There was a recent news report in which a scientist claimed the concept of gradualism in evolution was dead. Someone forgot to tell the African cichlid fish, Seeing how evolutionary mechanisms yield biological diversity
Cichlids have several different cone opsin genes that enable them to detect light across the visible and ultraviolet regions of the spectrum. Different species express different subsets of these opsins to create alternate visual systems. The research team found that cichlid fish in the clear waters of Lake Malawi expressed a wide range of opsins, with closely related species differing in whether they used the shorter wavelength or longer wavelength gene combinations.
[ ]….The method of foraging for food was a key factor influencing fish vision. Fish whose diets consist primarily of zooplankton were more likely to have UV sensitivity, which enables them to detect the presence of these small transparent aquatic organisms that absorb ultraviolet light. In contrast, cichlids in the murky waters of Lake Victoria expressed longer wavelength combination of opsin genes, regardless of what they ate.
This long wavelength combination matches the light that is best transmitted through the murky water. A few Lake Victoria fish at clearer sites turned on shorter wavelength genes, suggesting that opsin expression matches the light environment. Therefore opsin gene expression in both lakes is adaptively determined based on important ecological variables.
That a family ( Cichlids belong to the taxonomic family Cichlidae) has closely related, yet intermediate adaptations according to environment, screams gradualism.
Bachmann, of Minnesota, has spent much of this year agitating against health care reform, whipping up the so-called tea-baggers with stories of death panels and rationed health care. She has called for a revolution against what she sees as Barack Obama’s attempted socialist takeover of America, saying presidential policy is “reaching down the throat and ripping the guts out of freedom.”
But data compiled from federal records by Environmental Working Group, a nonprofit watchdog that tracks the recipients of agricultural subsidies in the United States, shows that Bachmann has an inner Marxist that is perfectly at ease with profiting from taxpayer largesse. According to the organization’s records, Bachmann’s family farm received $251,973 in federal subsidies between 1995 and 2006.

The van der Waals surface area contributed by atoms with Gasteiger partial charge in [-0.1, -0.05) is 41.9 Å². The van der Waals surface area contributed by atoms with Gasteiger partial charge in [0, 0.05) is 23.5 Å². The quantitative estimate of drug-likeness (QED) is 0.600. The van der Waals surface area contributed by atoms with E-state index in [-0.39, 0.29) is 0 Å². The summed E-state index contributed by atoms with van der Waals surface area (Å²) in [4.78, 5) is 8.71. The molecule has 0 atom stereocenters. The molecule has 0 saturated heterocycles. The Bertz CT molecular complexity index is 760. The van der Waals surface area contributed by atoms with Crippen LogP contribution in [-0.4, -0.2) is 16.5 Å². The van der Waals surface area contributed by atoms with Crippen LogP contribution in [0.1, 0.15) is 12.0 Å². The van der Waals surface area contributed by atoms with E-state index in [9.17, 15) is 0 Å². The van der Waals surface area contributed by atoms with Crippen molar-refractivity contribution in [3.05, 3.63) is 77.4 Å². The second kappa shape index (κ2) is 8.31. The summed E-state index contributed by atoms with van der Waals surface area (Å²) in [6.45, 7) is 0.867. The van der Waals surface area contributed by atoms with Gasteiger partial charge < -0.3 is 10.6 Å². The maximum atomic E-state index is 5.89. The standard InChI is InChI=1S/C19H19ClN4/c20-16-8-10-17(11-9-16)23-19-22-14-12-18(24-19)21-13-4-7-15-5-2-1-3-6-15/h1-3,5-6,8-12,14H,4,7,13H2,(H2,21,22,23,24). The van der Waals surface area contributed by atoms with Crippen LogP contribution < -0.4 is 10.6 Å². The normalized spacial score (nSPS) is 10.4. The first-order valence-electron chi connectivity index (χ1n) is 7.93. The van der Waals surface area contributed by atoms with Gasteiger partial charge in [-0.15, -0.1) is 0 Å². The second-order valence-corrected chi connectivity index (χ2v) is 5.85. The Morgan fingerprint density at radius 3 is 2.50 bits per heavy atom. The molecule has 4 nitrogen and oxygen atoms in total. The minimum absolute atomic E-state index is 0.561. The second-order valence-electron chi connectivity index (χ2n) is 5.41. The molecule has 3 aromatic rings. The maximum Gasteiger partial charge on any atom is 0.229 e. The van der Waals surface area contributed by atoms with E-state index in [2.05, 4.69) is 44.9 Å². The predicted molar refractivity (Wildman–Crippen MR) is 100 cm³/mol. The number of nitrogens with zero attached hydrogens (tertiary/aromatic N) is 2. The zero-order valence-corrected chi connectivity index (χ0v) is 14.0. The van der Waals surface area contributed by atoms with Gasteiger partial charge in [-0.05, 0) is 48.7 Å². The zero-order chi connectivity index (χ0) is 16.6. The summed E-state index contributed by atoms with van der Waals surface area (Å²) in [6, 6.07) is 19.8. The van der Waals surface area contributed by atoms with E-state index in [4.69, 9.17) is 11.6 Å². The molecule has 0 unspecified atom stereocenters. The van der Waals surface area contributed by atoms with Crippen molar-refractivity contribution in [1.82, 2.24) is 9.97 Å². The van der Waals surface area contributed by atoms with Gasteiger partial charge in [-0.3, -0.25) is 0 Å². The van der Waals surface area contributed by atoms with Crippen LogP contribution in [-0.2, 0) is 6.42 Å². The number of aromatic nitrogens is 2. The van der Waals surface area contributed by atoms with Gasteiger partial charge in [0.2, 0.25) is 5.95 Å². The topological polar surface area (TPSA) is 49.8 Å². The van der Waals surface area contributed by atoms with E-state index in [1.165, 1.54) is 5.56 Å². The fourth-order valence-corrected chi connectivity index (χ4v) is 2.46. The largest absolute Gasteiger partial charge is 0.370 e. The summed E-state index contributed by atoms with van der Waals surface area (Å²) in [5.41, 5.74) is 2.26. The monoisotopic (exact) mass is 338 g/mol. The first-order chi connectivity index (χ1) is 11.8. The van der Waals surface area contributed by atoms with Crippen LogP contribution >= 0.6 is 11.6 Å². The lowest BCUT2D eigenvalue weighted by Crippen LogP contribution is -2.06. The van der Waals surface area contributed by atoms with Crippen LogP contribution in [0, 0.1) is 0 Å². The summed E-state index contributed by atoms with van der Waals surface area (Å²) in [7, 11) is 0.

Shame on Truthdig for suggesting that another conservative is preaching one thing while practicing the exact opposite. That, subjectively might be welfare queenish behavior, but conservatives honestly see themselves as morally privileged, a modern aristocracy, with the special blessings of an invisible friend that lives in the sky. She is, according to conservative orthodoxy, entitled to anything she gets. As long as the government does have subsidies and price supports – which one would assume a principled conservative would fight tooth and nail to destroy – she is perfectly entitled to break off a piece of that unearned income for herself. Her constituents seem to share her raggedy bag of bizarre and paradoxical beliefs so come reelection time she will not even have to explain herself.
This makes for a nice mental picture. If you’re writing a horror movie screenplay anyway, How do one-celled parasites move from the salivary gland of a mosquito through a person’s skin into red blood cells?
Under special microscopes, the researchers observed how the sporozoites adhere to several sites on the surface via the TRAP protein and then use the short actin filaments to push their body past these adhesion points. “The parasite can stretch forward while still attaching with its rear end – thus building up elastic energy. At the moment when the rear adhesion is detached, energy is released and the sporozoite glides forward rapidly,” explains Dr. Friedrich Frischknecht. The researchers call this mechanism the “stick-slip” method.
Which is science talk for how people get malaria via the injection of the mosquitoes proboscis which contains saliva which acts as an anticoagulant.